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The Pollination Project’s global community of 4,000+ grassroots volunteer leaders in 120+ countries is comprised of individuals who have deep ties to their communities, experience organizing resources around a defined need, and the desire to serve their neighbors. 

Many times through our organization’s history, we have seen this network of leaders redirect or adapt their work to respond to an emergency in their respective community. Through civil unrest, natural disasters and public health crises, we have seen many examples of ways in which bottom-up responses unfold more quickly, demonstrate greater flexibility, and illustrate intimate knowledge of the locally particular needs of complex and diverse communities. 

Perhaps the most large-scale example of this happened in March 2020, when we activated over 300 changemakers in 42 countries to rapidly respond in the first stages of the COVID-19 pandemic. Of what value is a small seed grant in the face of such a threat, you may wonder? A review of the work that was supported at that time found that each project served an average of 1,049 humans or non-human animals and mobilized 150+ hours of additional volunteer service. The projects varied greatly but all served a need brought on by the pandemic. Some representative examples include:

  • A retired agriculture teacher who advises the Future Farmers of America at a high school in the midwest. Using his deep knowledge of how to grow food, he mobilized student volunteers and used a 40 acre land laboratory to grow thousands of pounds of food for local food banks, who faced reduced donations at a time when food insecurity was at a peak. With $660 in seed funding, this group bought seeds and materials to grow cucumbers, beans, radishes, and lettuce, among other crops, that will feed thousands of his neighbors;
  • A doctor in Kolkata who recognized how vulnerable the urban slums in his hometown were. He read the WHO’s gold standard hand sanitizer recipe, and realized the ingredients could be purchased for minimal cost. He applied for support through The Pollination Project for a project to train 2–3 marginalized youth in each slum to produce the hand sanitizer and then distribute it to families in their slum. This way, it could continue even during lockdown, eventually serving 2,500 families with a seed grant of just $900. This is possible because of his existing ties, volunteerism and passion for the community, and the cultural knowledge that guided his program design;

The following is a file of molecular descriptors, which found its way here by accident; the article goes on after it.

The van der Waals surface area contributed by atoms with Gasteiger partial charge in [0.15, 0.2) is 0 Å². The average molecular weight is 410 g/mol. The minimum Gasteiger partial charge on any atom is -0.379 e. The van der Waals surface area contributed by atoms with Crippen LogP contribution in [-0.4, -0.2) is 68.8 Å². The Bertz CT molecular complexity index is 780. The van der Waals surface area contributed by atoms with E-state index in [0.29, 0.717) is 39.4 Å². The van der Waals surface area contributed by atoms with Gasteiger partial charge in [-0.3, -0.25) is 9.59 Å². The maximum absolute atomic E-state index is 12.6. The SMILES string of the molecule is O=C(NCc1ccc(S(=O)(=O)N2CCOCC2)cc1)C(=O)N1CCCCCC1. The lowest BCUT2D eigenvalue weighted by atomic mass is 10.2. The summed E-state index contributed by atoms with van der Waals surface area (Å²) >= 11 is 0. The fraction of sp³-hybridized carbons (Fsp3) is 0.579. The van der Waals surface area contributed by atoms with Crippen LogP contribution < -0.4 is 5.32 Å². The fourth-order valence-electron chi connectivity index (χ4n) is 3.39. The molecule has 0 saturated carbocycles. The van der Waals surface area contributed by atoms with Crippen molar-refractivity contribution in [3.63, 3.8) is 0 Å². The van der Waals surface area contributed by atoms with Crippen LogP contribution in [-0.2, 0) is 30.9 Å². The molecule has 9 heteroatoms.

• A social worker in India who found a way to deliver rice, cooking oil, and dal to 150 vulnerable families on the brink of disaster, providing them enough food for a full month with just $650;
  • A doctor in Nigeria working to bring COVID-19 education, masks and hand sanitizer to crowded prisons, helping to protect thousands of inmates who otherwise may have been forgotten.

Our philosophy of giving means we can be agile and act quickly, without bureaucracy and red tape. It means we can support projects built on the deep roots and existing networks that individuals have within their communities, and supercharge direct responses with the power that can only come from the depth of concern people have for the communities they love. Suddenly, there is no red tape: direct and immediate relief flows to individuals who have a vision of service for their neighbors. And the speed and extent to which change happens in this model is astonishing.

We have chosen to make the Resilience and Recovery Fund an ongoing, permanent resource. We will open this fund when the scale of emergency warrants the activation of our network, and when we have enough support from our donors to fund a reasonable proportion of anticipated requests.